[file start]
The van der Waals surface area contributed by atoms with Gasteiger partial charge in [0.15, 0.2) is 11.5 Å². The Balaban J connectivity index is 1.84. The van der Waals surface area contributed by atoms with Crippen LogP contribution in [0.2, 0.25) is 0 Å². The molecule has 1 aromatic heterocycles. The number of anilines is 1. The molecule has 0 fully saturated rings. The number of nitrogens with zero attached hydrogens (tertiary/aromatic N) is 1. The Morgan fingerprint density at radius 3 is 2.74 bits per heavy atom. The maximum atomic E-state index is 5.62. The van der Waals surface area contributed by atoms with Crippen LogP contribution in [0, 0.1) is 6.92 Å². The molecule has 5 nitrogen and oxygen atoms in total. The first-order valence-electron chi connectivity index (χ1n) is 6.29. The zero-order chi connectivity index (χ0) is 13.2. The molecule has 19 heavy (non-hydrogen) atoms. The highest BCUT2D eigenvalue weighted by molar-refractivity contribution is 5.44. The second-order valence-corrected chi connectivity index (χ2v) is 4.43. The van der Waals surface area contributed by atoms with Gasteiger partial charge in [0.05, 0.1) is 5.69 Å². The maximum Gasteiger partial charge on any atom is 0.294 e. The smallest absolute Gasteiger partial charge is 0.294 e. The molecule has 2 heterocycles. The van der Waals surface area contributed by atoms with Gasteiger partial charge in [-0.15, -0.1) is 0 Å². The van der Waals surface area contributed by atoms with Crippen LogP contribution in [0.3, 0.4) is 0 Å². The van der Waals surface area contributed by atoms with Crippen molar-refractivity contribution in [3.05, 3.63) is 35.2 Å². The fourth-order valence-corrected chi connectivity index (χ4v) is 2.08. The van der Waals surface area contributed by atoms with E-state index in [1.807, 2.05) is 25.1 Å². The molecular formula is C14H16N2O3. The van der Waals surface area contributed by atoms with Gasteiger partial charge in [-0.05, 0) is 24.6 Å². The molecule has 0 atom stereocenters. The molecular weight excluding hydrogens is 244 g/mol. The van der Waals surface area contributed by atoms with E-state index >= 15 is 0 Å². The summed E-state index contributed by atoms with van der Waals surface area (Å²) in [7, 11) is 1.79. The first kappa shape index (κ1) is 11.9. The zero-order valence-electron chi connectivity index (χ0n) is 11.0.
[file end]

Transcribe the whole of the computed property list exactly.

The van der Waals surface area contributed by atoms with Gasteiger partial charge in [0.15, 0.2) is 11.5 Å². The Balaban J connectivity index is 1.84. The van der Waals surface area contributed by atoms with Crippen LogP contribution in [0.2, 0.25) is 0 Å². The molecule has 1 aromatic heterocycles. The number of anilines is 1. The molecule has 0 fully saturated rings. The number of nitrogens with zero attached hydrogens (tertiary/aromatic N) is 1. The Morgan fingerprint density at radius 3 is 2.74 bits per heavy atom. The maximum atomic E-state index is 5.62. The van der Waals surface area contributed by atoms with Crippen LogP contribution in [0, 0.1) is 6.92 Å². The molecule has 5 nitrogen and oxygen atoms in total. The first-order valence-electron chi connectivity index (χ1n) is 6.29. The zero-order chi connectivity index (χ0) is 13.2. The molecule has 19 heavy (non-hydrogen) atoms. The highest BCUT2D eigenvalue weighted by molar-refractivity contribution is 5.44. The second-order valence-corrected chi connectivity index (χ2v) is 4.43. The van der Waals surface area contributed by atoms with Gasteiger partial charge in [0.05, 0.1) is 5.69 Å². The maximum Gasteiger partial charge on any atom is 0.294 e. The smallest absolute Gasteiger partial charge is 0.294 e. The molecule has 2 heterocycles. The van der Waals surface area contributed by atoms with Gasteiger partial charge in [-0.15, -0.1) is 0 Å². The van der Waals surface area contributed by atoms with Crippen LogP contribution in [0.3, 0.4) is 0 Å². The van der Waals surface area contributed by atoms with Crippen molar-refractivity contribution in [3.05, 3.63) is 35.2 Å². The fourth-order valence-corrected chi connectivity index (χ4v) is 2.08. The van der Waals surface area contributed by atoms with E-state index in [1.807, 2.05) is 25.1 Å². The molecular formula is C14H16N2O3. The van der Waals surface area contributed by atoms with Gasteiger partial charge in [-0.05, 0) is 24.6 Å². The molecule has 0 atom stereocenters. The molecular weight excluding hydrogens is 244 g/mol. The van der Waals surface area contributed by atoms with E-state index >= 15 is 0 Å². The summed E-state index contributed by atoms with van der Waals surface area (Å²) in [7, 11) is 1.79. The first kappa shape index (κ1) is 11.9. The zero-order valence-electron chi connectivity index (χ0n) is 11.0.